Gene Bank & Genetic Diversity of Wild lettuce species

Dr. Alex Beharav

 

Institute of Evolution (IOE), University of Haifa, Israel

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The IOE's Crop Wild Relatives (CWRs) Gene Bank harbor collections of the wild species of genus Lactuca (Compositae (Asteraceae), tribe Cichorieae, a subclade Lactucinae). This genus comprises about 100 wild species, mainly distributed in the Northern Hemisphere. The Wild Lettuce Gene Bank (WLGB) led by Dr. Alex Beharav -  aims to survey, collect and characterize rare wild Lactuca spp. - who is leading in these topics, and has a proven record in such types of bio-statistical and population genetic analyses.

      Cultivated lettuce, Lactuca sativa L., is one of the most important and widely distributed leafy vegetables. Domestication has resulted in limited genetic variation in the cultivated crop making it vulnerable to diseases, pests, and environmental stresses. L. sativa is part of a reproductively isolated group that includes the wild species L. serriola L., L. saligna L., and L. virosa L. However, of these three wild species, only L. serriola represents the primary Lettuce Gene Pool (LGP-1).

   In recent years we initiated extensive studies on the characterization of the population structure of wild Lactuca spp. originating from Southwest Asia, the center of diversity for wild species closely related to cultivated lettuce (Wild Lactuca Relatives, WLRs). Unique new collections - of four out of seven wild species that according previous literature represents the LGP-1: L. serriola, L. aculeata Boiss., L. georgica Grossh., and L. altaica Fisch. & C.A. Mey., as well as L. saligna that represents the Secondary Lettuce Gene Pool (LGP-2) - from Israel and Armenia have been investigated, as well as a few samples collected in past from Jordan, Turkey and other countries. We have produced also a minor collections of: (1) other four wild lactuca spp. that are within the natural distribution region of Israel, but taxonomically far from the cultivated lettuce. (2) Two wild Cichorium (Compositae, tribe Cichorieae, a subclade Cichoriinae) species.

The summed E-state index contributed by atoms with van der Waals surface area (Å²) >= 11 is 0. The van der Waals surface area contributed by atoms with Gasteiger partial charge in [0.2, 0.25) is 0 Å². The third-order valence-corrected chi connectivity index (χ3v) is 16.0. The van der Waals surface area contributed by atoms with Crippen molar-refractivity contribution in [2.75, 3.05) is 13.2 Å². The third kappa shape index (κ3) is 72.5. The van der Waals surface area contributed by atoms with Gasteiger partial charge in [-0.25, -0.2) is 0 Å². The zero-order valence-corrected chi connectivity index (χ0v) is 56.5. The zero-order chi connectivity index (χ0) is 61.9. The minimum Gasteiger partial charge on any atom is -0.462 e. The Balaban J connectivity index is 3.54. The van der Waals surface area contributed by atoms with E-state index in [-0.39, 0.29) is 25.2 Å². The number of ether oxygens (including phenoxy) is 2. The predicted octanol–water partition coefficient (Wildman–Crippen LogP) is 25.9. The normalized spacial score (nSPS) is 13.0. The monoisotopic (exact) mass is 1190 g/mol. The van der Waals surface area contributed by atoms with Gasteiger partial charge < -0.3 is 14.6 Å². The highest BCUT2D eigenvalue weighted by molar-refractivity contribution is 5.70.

The objectives of our research are related to the identification, collection, conservation and sustainable use of these rich genetic sources for lettuce improvement. Specifically, our research is devoted to: species definition; taxonomic validation; genetic, morphological and phenological diversity; identification of natural putative hybrids (Fig. 1); diseases resistance; and sesquiterpene lactones content. Novel (e.g. complete resistance of single L. aculeata accession to five California isolates and five European Bremia lactucae races) and even some unexpected results (e.g. various characterization of trichomes that were absolutely similar to L. aculeata in plants from a single L. serriola population) were obtained due to our rule of screening a detailed, large scale of natural populations and individuals for germplasm variation. Notably, our results question some commonly-accepted “facts” that have been cited for over one hundred years in the literature, such as the definition of L. georgica as an absolutely  biennial or perennial plant, as well as placement of this species into the LGP-1.

      Described and ongoing results from the WLGB project suggest that the studied species are largely untapped sources for breeding resistances against biotic and a-biotic stresses, as well as other traits, into the cultivated lettuce.

A Beharav IJPS Fig 1 for IOE website

Fig. 1 (a) Natural field in Malkiya, Upper Galilee, Israel (33°06'10.4"N; 35°30'49.3"E "E; 668 m a.s.l.), showing coexistence of both L. aculeata (right) and L. serriola (left) plants; Results of natural hybridization between both parental species: (b) F1 plants (in bags), and (c) segregation of F2 family, progenies of individual L. aculeata plant no. 450-3 that were collected in Zefat, Upper Galilee, Israel (32°57'38.1"N; 35°30'53.7"E; 760 m a.s.l.)